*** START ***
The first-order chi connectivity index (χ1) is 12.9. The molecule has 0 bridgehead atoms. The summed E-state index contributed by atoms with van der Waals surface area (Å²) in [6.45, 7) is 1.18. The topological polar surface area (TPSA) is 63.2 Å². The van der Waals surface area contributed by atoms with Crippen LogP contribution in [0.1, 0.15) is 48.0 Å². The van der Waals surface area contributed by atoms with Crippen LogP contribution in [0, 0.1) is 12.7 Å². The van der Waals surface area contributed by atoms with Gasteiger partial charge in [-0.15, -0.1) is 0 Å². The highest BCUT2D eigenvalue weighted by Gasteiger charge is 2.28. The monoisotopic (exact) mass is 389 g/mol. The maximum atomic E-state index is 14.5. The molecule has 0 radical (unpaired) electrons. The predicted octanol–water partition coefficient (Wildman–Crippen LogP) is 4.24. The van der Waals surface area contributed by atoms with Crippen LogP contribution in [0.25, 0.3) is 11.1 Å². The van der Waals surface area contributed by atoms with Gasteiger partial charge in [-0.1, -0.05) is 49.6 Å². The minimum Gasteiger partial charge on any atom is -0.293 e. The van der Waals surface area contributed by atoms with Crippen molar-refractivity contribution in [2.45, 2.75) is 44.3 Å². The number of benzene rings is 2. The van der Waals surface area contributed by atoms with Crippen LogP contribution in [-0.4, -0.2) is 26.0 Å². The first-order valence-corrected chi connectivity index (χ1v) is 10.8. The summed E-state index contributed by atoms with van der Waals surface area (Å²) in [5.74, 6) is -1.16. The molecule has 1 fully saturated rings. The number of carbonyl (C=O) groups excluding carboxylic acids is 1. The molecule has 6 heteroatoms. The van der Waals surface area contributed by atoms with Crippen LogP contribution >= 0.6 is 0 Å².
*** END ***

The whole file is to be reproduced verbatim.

The first-order chi connectivity index (χ1) is 12.9. The molecule has 0 bridgehead atoms. The summed E-state index contributed by atoms with van der Waals surface area (Å²) in [6.45, 7) is 1.18. The topological polar surface area (TPSA) is 63.2 Å². The van der Waals surface area contributed by atoms with Crippen LogP contribution in [0.1, 0.15) is 48.0 Å². The van der Waals surface area contributed by atoms with Crippen LogP contribution in [0, 0.1) is 12.7 Å². The van der Waals surface area contributed by atoms with Gasteiger partial charge in [-0.15, -0.1) is 0 Å². The highest BCUT2D eigenvalue weighted by Gasteiger charge is 2.28. The monoisotopic (exact) mass is 389 g/mol. The maximum atomic E-state index is 14.5. The molecule has 0 radical (unpaired) electrons. The predicted octanol–water partition coefficient (Wildman–Crippen LogP) is 4.24. The van der Waals surface area contributed by atoms with Crippen LogP contribution in [0.25, 0.3) is 11.1 Å². The van der Waals surface area contributed by atoms with Gasteiger partial charge in [-0.1, -0.05) is 49.6 Å². The minimum Gasteiger partial charge on any atom is -0.293 e. The van der Waals surface area contributed by atoms with Crippen molar-refractivity contribution in [2.45, 2.75) is 44.3 Å². The number of benzene rings is 2. The van der Waals surface area contributed by atoms with Crippen LogP contribution in [-0.4, -0.2) is 26.0 Å². The first-order valence-corrected chi connectivity index (χ1v) is 10.8. The summed E-state index contributed by atoms with van der Waals surface area (Å²) in [5.74, 6) is -1.16. The molecule has 1 fully saturated rings. The number of carbonyl (C=O) groups excluding carboxylic acids is 1. The molecule has 6 heteroatoms. The van der Waals surface area contributed by atoms with Crippen LogP contribution >= 0.6 is 0 Å².